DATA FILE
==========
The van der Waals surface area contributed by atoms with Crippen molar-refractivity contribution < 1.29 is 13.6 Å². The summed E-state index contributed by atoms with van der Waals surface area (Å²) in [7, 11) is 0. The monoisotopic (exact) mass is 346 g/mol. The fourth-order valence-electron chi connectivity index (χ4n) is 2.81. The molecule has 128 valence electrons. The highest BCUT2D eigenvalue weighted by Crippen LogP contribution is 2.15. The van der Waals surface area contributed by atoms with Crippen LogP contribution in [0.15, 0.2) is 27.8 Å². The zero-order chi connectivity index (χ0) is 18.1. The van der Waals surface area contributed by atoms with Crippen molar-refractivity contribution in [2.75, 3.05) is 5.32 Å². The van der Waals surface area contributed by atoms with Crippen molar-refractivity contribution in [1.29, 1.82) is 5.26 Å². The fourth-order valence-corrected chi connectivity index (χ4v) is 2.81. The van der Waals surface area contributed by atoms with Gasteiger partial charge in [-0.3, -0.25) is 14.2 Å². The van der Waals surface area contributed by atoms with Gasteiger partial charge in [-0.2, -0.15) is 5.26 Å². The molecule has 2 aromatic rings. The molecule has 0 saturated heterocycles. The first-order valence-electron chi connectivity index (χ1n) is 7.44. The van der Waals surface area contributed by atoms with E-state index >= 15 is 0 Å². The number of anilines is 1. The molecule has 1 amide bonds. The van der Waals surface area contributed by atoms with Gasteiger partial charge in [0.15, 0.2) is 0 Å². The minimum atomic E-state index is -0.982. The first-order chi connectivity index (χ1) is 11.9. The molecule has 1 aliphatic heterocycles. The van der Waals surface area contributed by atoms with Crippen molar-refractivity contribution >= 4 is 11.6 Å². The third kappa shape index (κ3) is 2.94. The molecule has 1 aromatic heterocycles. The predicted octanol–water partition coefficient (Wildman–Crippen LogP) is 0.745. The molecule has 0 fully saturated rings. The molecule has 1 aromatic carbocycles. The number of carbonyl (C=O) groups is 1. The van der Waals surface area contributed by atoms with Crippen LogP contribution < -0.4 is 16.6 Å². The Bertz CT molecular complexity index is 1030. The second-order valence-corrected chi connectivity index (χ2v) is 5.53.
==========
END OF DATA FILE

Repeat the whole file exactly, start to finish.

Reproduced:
The van der Waals surface area contributed by atoms with Crippen molar-refractivity contribution < 1.29 is 13.6 Å². The summed E-state index contributed by atoms with van der Waals surface area (Å²) in [7, 11) is 0. The monoisotopic (exact) mass is 346 g/mol. The fourth-order valence-electron chi connectivity index (χ4n) is 2.81. The molecule has 128 valence electrons. The highest BCUT2D eigenvalue weighted by Crippen LogP contribution is 2.15. The van der Waals surface area contributed by atoms with Crippen LogP contribution in [0.15, 0.2) is 27.8 Å². The zero-order chi connectivity index (χ0) is 18.1. The van der Waals surface area contributed by atoms with Crippen molar-refractivity contribution in [2.75, 3.05) is 5.32 Å². The van der Waals surface area contributed by atoms with Crippen molar-refractivity contribution in [1.29, 1.82) is 5.26 Å². The fourth-order valence-corrected chi connectivity index (χ4v) is 2.81. The van der Waals surface area contributed by atoms with Gasteiger partial charge in [-0.3, -0.25) is 14.2 Å². The van der Waals surface area contributed by atoms with Gasteiger partial charge in [-0.2, -0.15) is 5.26 Å². The molecule has 2 aromatic rings. The molecule has 0 saturated heterocycles. The first-order valence-electron chi connectivity index (χ1n) is 7.44. The van der Waals surface area contributed by atoms with E-state index >= 15 is 0 Å². The number of anilines is 1. The molecule has 1 amide bonds. The van der Waals surface area contributed by atoms with Gasteiger partial charge in [0.15, 0.2) is 0 Å². The minimum atomic E-state index is -0.982. The first-order chi connectivity index (χ1) is 11.9. The molecule has 1 aliphatic heterocycles. The van der Waals surface area contributed by atoms with Crippen molar-refractivity contribution >= 4 is 11.6 Å². The third kappa shape index (κ3) is 2.94. The molecule has 1 aromatic heterocycles. The predicted octanol–water partition coefficient (Wildman–Crippen LogP) is 0.745. The molecule has 0 fully saturated rings. The molecule has 1 aromatic carbocycles. The number of carbonyl (C=O) groups is 1. The van der Waals surface area contributed by atoms with Crippen LogP contribution < -0.4 is 16.6 Å². The Bertz CT molecular complexity index is 1030. The second-order valence-corrected chi connectivity index (χ2v) is 5.53.